Cinema in its purest form, they say, is just an artistic arrangement of sights and sounds. The filmmaker manipulates every aspect of the film: color, saturation, hue, framing, score, and sound effects–to create a symphony of images in perfect harmony with its auditory elements. But a good film relishes not only in its technical merits but also pushes them to tell a story relevant to the human psychosocial experience. Both form and content must work together to create a film that is both a feast to the eyes and for the soul. Such is the case in Jet Leyco’s newest experimental-documentary hybrid.
Dubbed as a “documentary of brief encounters,” For My Alien Friend is as much a culmination of Leyco’s work as a filmmaker for the last ten years as it is a grand philosophical musing on the nature of being. Leyco uses footage from the mundane everyday experience to create an honest depiction of humanity, using an (imaginary) alien friend as a filmic device that serves as the main driving force of the documentary’s narrative. This idea is further reinforced when the film is experienced in a theater setting where the audience, seated comfortably in a dimly lit room, are forced to detach themselves from the reality of the outside world. The viewers, who are strangers to each other and to the filmmakers, are then made into the “alien” (to each other and to the film) to whom the planet Earth is reintroduced from a fresh perspective. Thus, the alienation that the title pertains to connotes a new meaning: the insatiable quest for human connection.
For what is life without companionship? Since childhood, I’ve always heard the saying that “no man is an island” but perhaps it was not until watching For My Alien Friend that I truly understood what it meant. Not only are we unable to survive alone in this world, we also cannot survive thinking we are alone. And this not only applies to other human beings. To not be alone is to also recognize the existence of our cultural landscapes and natural environments even to their most minute details, understanding that we are part of one global collective of things both living and non-living. It is this humbling, somewhat ethereal reassessment of one’s role in the grander scheme of things that makes the film more special, transcending into the metaphysical realm and providing a magical bliss of renewed purpose and reaffirmation of existence.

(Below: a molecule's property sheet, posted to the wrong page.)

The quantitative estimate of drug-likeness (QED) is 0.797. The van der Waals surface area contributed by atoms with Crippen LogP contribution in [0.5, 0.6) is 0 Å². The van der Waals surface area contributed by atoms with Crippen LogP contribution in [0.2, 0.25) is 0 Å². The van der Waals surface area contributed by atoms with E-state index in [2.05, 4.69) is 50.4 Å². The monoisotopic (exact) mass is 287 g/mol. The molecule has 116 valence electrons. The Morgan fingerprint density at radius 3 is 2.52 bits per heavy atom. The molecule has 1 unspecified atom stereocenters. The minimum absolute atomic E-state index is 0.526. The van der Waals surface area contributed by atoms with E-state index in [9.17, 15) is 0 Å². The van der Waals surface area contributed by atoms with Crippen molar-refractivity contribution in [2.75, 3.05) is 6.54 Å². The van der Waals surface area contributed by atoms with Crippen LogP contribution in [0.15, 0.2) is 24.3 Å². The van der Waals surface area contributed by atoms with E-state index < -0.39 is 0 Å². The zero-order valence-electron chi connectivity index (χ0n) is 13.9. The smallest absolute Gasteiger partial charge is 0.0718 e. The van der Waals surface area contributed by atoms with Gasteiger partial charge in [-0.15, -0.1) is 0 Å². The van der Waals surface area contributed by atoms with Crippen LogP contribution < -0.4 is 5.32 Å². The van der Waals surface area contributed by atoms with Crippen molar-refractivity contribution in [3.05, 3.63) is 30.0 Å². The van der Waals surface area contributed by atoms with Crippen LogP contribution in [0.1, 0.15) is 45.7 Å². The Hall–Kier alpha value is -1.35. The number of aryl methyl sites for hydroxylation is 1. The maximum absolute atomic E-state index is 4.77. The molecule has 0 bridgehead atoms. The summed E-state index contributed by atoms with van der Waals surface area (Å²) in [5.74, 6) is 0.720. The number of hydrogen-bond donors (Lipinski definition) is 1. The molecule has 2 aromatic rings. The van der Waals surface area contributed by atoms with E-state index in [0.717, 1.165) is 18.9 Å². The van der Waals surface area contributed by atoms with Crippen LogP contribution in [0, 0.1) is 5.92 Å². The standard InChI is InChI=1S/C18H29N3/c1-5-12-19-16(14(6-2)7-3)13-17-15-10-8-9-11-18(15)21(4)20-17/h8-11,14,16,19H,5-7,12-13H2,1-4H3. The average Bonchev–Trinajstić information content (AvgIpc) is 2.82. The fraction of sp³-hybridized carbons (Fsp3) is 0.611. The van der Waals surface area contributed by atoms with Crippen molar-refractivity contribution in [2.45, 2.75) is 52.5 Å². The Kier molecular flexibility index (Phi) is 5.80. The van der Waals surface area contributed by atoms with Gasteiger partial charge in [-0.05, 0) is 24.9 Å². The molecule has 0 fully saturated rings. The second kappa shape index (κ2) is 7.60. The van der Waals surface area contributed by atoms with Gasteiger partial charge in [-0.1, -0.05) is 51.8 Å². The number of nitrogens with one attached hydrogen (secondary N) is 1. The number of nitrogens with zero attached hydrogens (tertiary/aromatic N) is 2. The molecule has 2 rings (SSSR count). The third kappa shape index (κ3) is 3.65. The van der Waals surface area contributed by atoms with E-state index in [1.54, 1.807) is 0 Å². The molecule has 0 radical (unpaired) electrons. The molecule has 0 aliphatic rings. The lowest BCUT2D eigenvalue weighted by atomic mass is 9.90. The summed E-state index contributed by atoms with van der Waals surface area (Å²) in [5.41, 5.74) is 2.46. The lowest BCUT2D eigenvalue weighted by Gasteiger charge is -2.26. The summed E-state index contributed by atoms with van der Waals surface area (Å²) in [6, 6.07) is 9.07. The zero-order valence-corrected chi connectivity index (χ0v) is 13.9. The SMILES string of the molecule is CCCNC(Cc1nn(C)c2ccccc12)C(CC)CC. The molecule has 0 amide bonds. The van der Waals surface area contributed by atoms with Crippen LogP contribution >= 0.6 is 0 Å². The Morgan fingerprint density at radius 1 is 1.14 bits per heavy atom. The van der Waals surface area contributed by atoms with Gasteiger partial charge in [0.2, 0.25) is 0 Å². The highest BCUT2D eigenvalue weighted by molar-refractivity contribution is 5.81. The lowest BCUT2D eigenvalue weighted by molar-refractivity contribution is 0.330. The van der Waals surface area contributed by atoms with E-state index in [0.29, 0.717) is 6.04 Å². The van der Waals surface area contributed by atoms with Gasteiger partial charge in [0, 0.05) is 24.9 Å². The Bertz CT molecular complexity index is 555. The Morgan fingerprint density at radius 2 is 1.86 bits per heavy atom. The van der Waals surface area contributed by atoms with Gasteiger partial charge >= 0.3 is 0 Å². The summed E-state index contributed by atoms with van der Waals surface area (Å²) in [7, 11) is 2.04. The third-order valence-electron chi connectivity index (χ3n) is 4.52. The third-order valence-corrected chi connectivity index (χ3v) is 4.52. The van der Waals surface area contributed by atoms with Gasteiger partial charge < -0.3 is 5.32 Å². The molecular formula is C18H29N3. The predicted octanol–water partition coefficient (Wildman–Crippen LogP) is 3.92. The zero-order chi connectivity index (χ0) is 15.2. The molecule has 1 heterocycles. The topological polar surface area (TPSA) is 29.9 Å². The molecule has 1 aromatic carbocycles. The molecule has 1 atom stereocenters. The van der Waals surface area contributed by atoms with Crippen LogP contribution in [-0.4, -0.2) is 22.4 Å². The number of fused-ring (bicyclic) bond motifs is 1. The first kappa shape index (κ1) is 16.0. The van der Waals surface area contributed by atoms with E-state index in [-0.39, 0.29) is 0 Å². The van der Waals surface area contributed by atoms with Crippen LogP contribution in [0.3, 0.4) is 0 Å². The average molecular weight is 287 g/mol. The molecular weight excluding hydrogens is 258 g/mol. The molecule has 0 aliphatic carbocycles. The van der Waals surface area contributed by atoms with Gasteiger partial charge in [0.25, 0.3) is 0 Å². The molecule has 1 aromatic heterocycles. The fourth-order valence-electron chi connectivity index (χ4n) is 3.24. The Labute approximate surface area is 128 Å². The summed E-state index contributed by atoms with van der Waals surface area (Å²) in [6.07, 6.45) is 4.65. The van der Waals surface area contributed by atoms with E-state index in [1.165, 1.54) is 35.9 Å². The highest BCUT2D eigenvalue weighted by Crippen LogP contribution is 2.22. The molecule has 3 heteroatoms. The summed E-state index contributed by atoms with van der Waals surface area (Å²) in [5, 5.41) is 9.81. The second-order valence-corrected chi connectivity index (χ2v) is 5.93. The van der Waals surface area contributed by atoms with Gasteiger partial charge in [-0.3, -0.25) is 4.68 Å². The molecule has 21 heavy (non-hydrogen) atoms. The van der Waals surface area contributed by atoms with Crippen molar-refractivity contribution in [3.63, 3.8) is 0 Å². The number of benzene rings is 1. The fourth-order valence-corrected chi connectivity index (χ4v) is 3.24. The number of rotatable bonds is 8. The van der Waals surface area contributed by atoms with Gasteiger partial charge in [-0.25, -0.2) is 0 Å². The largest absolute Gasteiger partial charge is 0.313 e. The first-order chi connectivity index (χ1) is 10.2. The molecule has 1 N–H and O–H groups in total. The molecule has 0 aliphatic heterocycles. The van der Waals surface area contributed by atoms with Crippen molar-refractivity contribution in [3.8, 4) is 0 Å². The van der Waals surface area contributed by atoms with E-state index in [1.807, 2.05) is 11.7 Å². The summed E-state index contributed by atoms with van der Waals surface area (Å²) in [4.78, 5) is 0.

At times, however, the film may seem pretentious or too gimmicky. I think the best way to go past this uncomfortable feeling is to see the film as a home movie but with the concept of “home” expanded to encompass the entire planet. There is a strong sense of belongingness despite the magnitude that the film captures that it is almost impossible not to relate or at least feel a bit of connection to the world that it presents. For My Alien Friend reminds me of a similar movie called Sans Soleil (1983, dir. Chris Marker) which also exhibits the same observational perspective from someone who has just been recently introduced to the Earth. But while the latter achieves this sense of belongingness by exploring the various cultures that comprise humanity, For My Alien Friend remains distinctly Filipino. Leyco’s approach is more inductive, inspecting what makes us unique as a nation and from it look for patterns of universality.
It also helps that the entire film finds balance between intensity and sublimity, knowing when to attack the senses with relentless images and sounds and when to let the audience ponder the messages it is saying. This I think requires a certain level of maturity in filmmaking, and Leyco holds back whenever the documentary calls for it. Thus, the film is not only a technical or a philosophical exercise for Leyco, it is a project that he is serious and passionate about. Despite all its macroscopic elements, Leyco grounds the film in authenticity, inserting some personal anecdotes from his family and you can just feel the heart that he poured onto the film.
Overall, For My Alien Friend is a film that captures big themes through small occurrences. It is a refreshing path for Filipino documentary cinema, one filled with great potentials for discovery and experimentation. With this film, Leyco cements his place as one of the most exciting voices in contemporary Philippine cinema and if this film is really just the first volume of a series of documentaries as the ending suggests, I just hope people continue to watch and listen to possibly the most profound film series that will ever arise from our cinema.